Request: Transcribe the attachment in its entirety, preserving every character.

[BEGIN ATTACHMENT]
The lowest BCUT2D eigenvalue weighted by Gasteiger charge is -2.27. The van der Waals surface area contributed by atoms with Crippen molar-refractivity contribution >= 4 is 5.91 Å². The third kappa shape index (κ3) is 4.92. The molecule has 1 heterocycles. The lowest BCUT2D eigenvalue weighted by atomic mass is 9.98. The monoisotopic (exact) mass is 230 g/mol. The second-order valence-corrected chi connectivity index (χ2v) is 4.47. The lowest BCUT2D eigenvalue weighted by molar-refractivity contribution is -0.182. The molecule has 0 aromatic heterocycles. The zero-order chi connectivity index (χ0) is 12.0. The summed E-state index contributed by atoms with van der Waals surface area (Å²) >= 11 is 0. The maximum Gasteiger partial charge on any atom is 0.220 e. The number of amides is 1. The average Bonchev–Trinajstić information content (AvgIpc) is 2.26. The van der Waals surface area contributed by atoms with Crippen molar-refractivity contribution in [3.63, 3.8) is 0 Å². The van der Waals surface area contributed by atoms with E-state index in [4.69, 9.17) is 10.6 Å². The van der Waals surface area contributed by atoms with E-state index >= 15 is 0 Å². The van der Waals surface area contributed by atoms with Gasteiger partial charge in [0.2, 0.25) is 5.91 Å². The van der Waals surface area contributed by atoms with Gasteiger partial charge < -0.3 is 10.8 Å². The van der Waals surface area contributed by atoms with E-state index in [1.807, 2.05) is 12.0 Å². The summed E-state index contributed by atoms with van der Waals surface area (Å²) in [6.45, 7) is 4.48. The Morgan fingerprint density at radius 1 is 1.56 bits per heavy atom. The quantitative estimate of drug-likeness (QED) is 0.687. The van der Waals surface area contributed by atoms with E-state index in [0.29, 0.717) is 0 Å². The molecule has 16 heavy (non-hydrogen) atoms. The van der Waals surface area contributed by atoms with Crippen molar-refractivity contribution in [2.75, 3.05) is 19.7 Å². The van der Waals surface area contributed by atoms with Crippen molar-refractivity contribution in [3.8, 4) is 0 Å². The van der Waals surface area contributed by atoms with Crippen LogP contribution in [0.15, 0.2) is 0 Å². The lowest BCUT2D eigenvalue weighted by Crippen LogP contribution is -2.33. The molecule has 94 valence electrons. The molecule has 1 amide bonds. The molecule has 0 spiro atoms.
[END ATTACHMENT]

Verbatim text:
The lowest BCUT2D eigenvalue weighted by Gasteiger charge is -2.27. The van der Waals surface area contributed by atoms with Crippen molar-refractivity contribution >= 4 is 5.91 Å². The third kappa shape index (κ3) is 4.92. The molecule has 1 heterocycles. The lowest BCUT2D eigenvalue weighted by atomic mass is 9.98. The monoisotopic (exact) mass is 230 g/mol. The second-order valence-corrected chi connectivity index (χ2v) is 4.47. The lowest BCUT2D eigenvalue weighted by molar-refractivity contribution is -0.182. The molecule has 0 aromatic heterocycles. The zero-order chi connectivity index (χ0) is 12.0. The summed E-state index contributed by atoms with van der Waals surface area (Å²) >= 11 is 0. The maximum Gasteiger partial charge on any atom is 0.220 e. The number of amides is 1. The average Bonchev–Trinajstić information content (AvgIpc) is 2.26. The van der Waals surface area contributed by atoms with Crippen molar-refractivity contribution in [3.63, 3.8) is 0 Å². The van der Waals surface area contributed by atoms with E-state index in [4.69, 9.17) is 10.6 Å². The van der Waals surface area contributed by atoms with E-state index >= 15 is 0 Å². The van der Waals surface area contributed by atoms with Gasteiger partial charge in [0.2, 0.25) is 5.91 Å². The van der Waals surface area contributed by atoms with Gasteiger partial charge < -0.3 is 10.8 Å². The van der Waals surface area contributed by atoms with E-state index in [1.807, 2.05) is 12.0 Å². The summed E-state index contributed by atoms with van der Waals surface area (Å²) in [6.45, 7) is 4.48. The Morgan fingerprint density at radius 1 is 1.56 bits per heavy atom. The quantitative estimate of drug-likeness (QED) is 0.687. The van der Waals surface area contributed by atoms with E-state index in [0.29, 0.717) is 0 Å². The molecule has 16 heavy (non-hydrogen) atoms. The van der Waals surface area contributed by atoms with Crippen molar-refractivity contribution in [2.75, 3.05) is 19.7 Å². The van der Waals surface area contributed by atoms with Crippen molar-refractivity contribution in [3.8, 4) is 0 Å². The van der Waals surface area contributed by atoms with Crippen LogP contribution in [0.15, 0.2) is 0 Å². The lowest BCUT2D eigenvalue weighted by Crippen LogP contribution is -2.33. The molecule has 94 valence electrons. The molecule has 1 amide bonds. The molecule has 0 spiro atoms.